How To Be a Woman

Rating: 2 out of 5.

Sometimes there is books you didn’t think you would read. But then you join a book club and their selection is How to Be a Woman. To be honest, it was sort of hate at first sight (the first thing I learned about it was that there was much talk of pubic hair), but I wanted to give it a fair shot anyways – and I completed the book. It wasn’t even as bad as I feared going in although ultimately, it didn’t work for me.

It is written in a sort of but not completely essay kind of style – which is one of the genres I am still learning to read and didn’t feel a natural affinity to. In each essay Moran describes a scene from her own life, expands this to how women live and concludes with how they should live if they were strident feminists. It is a little bit a mix between a memoir and a feminist manifest, but in trying to be both, it lacks somewhat.

While the humor was not really style (many of the jokes are at the expense of her younger self), I cannot help but admit the book was rather readable. The latter part of the book had some interesting topics (the first half consisted of the more juvenile topics like the one on the pubic hair, and what should one call their boobs). Especially the essay on abortion was powerful and left an impression on me.

My biggest problem however with the book was that I could not at all relate with the women Moran was describing. Her focus on the daily issues that women face and that I had never given a second thought before actually made me question myself. Have I been doing the women thing wrong? Am I such an atypical woman that these are not the responses I have when put in that situation? And in fact, it got me wondering, whether this might be partially due to a generation gap. I was a teenager roughly 20 years later than Moran, and maybe we have learned a little bit more since in the way of struggling out from under the grip of the patriarchy. That, or maybe it is just me who doesn’t care about the things I am supposed to worry about.

How To Be a Woman – Caitlin Moran

9 thoughts on “How To Be a Woman

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    1. Yes, I think today the debate is much more about the subtle sexism which is described very well in Invisible Women for example – rather than the more obvious points that Moran points out in her book.

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  1. I’m pretty sure you’re not doing it wrong – or at least, if you are, so am I. I have friends who are strident feminists, and we almost never react the same way to the daily things, and I have never found myself struggling under any patriachy – and I’m in Moran’s age range. Everybody’s exerience is colored by too many differing factors, so really, there’s no wrong or right way to BE a woman. I’m hoping the author meant that title satirically, because otherwise I think I might be offended by it. I don’t need a man to tell me how to be me, but I certainly don’t need a women telling me how either.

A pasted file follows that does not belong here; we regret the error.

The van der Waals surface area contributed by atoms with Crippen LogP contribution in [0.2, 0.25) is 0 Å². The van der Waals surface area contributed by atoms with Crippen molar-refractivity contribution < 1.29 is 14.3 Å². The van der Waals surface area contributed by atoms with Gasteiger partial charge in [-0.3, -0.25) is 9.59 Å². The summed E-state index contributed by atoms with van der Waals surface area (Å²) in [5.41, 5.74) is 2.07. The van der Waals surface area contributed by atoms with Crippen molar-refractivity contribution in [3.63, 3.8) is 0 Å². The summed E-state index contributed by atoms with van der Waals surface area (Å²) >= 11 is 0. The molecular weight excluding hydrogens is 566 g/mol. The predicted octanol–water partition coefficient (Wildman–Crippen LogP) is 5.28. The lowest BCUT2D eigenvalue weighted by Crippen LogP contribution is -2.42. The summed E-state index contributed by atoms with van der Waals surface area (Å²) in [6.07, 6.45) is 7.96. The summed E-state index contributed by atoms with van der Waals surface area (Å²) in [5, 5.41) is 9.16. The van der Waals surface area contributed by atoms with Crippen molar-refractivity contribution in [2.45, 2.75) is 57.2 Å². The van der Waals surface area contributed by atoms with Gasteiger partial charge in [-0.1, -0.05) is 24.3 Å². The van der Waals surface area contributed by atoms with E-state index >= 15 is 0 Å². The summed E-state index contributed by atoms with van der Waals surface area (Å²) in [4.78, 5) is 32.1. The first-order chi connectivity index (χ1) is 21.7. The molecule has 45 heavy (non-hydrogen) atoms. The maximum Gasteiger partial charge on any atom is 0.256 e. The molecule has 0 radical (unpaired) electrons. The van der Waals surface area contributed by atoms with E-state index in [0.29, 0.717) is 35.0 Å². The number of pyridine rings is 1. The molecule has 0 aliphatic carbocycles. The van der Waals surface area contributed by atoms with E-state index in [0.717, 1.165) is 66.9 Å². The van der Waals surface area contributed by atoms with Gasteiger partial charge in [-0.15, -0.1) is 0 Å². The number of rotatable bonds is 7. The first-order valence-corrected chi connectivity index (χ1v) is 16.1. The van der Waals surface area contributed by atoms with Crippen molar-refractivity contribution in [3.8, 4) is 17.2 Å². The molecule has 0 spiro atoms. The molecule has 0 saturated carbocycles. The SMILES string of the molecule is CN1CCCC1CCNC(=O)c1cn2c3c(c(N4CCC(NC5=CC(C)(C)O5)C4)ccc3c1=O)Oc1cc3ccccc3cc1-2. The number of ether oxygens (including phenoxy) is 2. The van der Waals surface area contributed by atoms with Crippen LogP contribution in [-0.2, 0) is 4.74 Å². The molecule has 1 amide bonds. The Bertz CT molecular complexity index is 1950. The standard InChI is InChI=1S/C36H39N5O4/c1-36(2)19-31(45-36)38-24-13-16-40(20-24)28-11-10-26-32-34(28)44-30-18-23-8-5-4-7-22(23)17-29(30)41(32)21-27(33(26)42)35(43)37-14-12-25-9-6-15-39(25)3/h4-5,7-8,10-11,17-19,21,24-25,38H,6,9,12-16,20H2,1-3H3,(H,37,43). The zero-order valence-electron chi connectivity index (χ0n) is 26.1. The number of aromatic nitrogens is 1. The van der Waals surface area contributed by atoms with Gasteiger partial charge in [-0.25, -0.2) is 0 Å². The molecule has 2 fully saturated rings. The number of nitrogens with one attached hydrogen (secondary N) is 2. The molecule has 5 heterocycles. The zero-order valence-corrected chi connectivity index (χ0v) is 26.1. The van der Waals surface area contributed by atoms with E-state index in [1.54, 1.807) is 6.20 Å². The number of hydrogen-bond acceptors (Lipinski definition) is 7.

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    1. Thank you and you’re absolutely right of course. I felt a bit too much with Moran’s book that she was condemning a certain life style for women and then promoting a single one how to live. Sure, she says “you do you” but it is sort of in the undertones. That I didn’t like.

      I personally much preferred Invisible Women – I felt it is a more modern feminist book that looks less at the obvious sexism and more at little hidden things. And – I think you would like it as well – as it is all backed by data! One of the main problems – that I found quite striking – was that data is often not gender-disaggragated and therefor hiding differences, but I have never filled in a questionnaire where my gender wasn’t asked 🤷 So I feel that data should be there, if people could be bothered to actually use it.

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      1. Is this the Invisible Women written by Caroline Criado Perez? I’m looking it up and it turns out it’s a very popular title to use. I’d be very interested to read it – I’ll happily read anything backed up by data. 🙂 And I agree – there’s no way researchers don’t have mountains of aggragated by gender data; I too have filled out a million forms and questionnairs over the years and never once did they NOT ask for gender. If they’re not using it, why ask for it??

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      2. Exactly!
        Yes, I should have mentioned its the one by Caroline Criado Perez (it is still very early where I am). It was everywhere when I was last in London and I am very glad I brought a copy home with me 🙂

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